February 19, 2020: In the southeast (Daraa province), two foreign aid workers were killed when their vehicle was fired on. That was not unusual in Daraa. The Assads found regaining that regaining control in 2018, of this last major rebel-controlled area in the south, left a bitter aftertaste. The main reason was that the Iranian mercenaries provided to speed up the conquest of Daraa were gone by the end of 2018 because of the Iranian financial crises. This left the Assads shorthanded but still determined to maintain control of Daraa and the major commercial border crossing with Jordan at Nassib. In the last year, local violence against the Assads has left about 200 dead from about 300 incidents against the government and Iranian forces. Iran has disbanded the more expensive foreign (mainly Afghan) mercenary units and replaced them by recruiting cheaper locals. These are often Sunnis, who are the majority in this area. Iran brought in Hezbollah to handle this because Lebanon has some Christian and Sunni allies and Hezbollah has worked hard to hang on to these non-Shia groups. In Daraa Hezbollah personnel made the same pitch, but the main attraction was getting on the payroll. The money wasn’t much (a few hundred dollars a month initially) but given the devastated economy and the Syrian secret police again rounding up real or suspected enemies, it was safer to take the money and act loyal. Still, the violence continues. Some of the newly hired locals are believed to part of the problem, either by ignoring rebel activity or actually carrying out some of the violent attacks. The Syrian government ignores the fact that its secret police is a problem here. The secret police are ruthless and often reckless in pursuing and arresting anti-Assad civilians. Innocents often suffer but the Assads don’t care. The Assads have always been believers in “it is better to be feared than loved.”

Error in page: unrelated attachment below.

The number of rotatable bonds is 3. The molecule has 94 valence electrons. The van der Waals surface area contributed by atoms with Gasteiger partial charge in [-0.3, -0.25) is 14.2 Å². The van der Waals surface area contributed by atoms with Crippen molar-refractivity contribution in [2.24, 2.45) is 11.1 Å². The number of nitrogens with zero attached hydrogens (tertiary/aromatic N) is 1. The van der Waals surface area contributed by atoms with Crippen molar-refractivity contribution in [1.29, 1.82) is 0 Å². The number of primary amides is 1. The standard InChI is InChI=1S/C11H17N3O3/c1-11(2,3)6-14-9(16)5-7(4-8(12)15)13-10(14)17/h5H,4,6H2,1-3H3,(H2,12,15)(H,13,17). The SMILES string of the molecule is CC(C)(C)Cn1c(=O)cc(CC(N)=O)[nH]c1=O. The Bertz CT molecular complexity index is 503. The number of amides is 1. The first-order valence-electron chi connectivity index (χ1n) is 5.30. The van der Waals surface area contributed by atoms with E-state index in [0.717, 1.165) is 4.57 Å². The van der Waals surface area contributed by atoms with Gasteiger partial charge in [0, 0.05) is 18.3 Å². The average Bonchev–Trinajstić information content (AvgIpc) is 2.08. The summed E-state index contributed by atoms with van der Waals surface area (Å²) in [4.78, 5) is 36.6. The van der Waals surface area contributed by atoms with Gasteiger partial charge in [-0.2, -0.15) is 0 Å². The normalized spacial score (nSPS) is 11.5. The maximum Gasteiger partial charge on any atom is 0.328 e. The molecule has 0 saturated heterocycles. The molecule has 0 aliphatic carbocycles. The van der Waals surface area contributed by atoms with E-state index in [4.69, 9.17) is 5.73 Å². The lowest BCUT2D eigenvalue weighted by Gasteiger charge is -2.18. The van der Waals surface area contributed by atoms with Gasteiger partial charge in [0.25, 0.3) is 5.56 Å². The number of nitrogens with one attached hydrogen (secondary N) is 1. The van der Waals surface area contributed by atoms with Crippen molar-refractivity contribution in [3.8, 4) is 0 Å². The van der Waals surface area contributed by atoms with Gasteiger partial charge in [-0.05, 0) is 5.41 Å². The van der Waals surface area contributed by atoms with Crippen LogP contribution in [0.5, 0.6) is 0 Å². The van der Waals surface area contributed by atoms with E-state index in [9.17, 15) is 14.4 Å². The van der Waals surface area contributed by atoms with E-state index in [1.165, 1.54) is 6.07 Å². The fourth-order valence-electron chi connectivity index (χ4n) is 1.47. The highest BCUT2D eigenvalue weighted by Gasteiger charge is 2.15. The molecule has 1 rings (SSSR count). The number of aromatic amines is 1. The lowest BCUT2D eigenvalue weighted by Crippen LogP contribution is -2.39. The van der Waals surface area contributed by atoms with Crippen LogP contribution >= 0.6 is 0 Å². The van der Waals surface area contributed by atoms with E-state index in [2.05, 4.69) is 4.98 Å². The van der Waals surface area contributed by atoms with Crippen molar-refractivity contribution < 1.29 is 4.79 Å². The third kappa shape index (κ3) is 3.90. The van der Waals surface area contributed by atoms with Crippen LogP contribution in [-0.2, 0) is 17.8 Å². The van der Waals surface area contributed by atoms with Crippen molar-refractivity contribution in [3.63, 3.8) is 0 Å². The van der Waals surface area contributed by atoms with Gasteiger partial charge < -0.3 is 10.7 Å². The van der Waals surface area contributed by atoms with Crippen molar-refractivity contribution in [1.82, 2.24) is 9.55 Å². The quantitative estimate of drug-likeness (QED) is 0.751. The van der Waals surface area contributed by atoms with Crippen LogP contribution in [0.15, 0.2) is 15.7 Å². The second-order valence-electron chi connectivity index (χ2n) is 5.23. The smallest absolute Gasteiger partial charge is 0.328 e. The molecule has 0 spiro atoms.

February 18, 2020: In the east (Hasaka province), a Russian convoy was stopped by an American checkpoint and turned away. The road led to a Kurdish controlled oilfield. This is the fifth time so far this year that American troops have blocked Russian efforts to drive past Kurdish oil facilities in Hasaka and Deir Ezzor provinces.

February 17, 2020: In eastern Syria (Deir Ezzor province) a Turkey backed Syrian militia (the FSA) attacked members of an Iran-backed Shia militia near Tanf base (close to where Syrian, Iraq and Jordan borders meet). Twelve Shia militiamen were killed and one captured. Turkey and Iran are supposed to be allies in Syria but battles like this have become more common and the Turks are not pleased with this development. The Turks aren’t getting along well with the Russians or Americans either. Iran currently has about 20,000 Shia mercenaries on the payroll in Syria, supervised by nearly a thousand Quds personnel.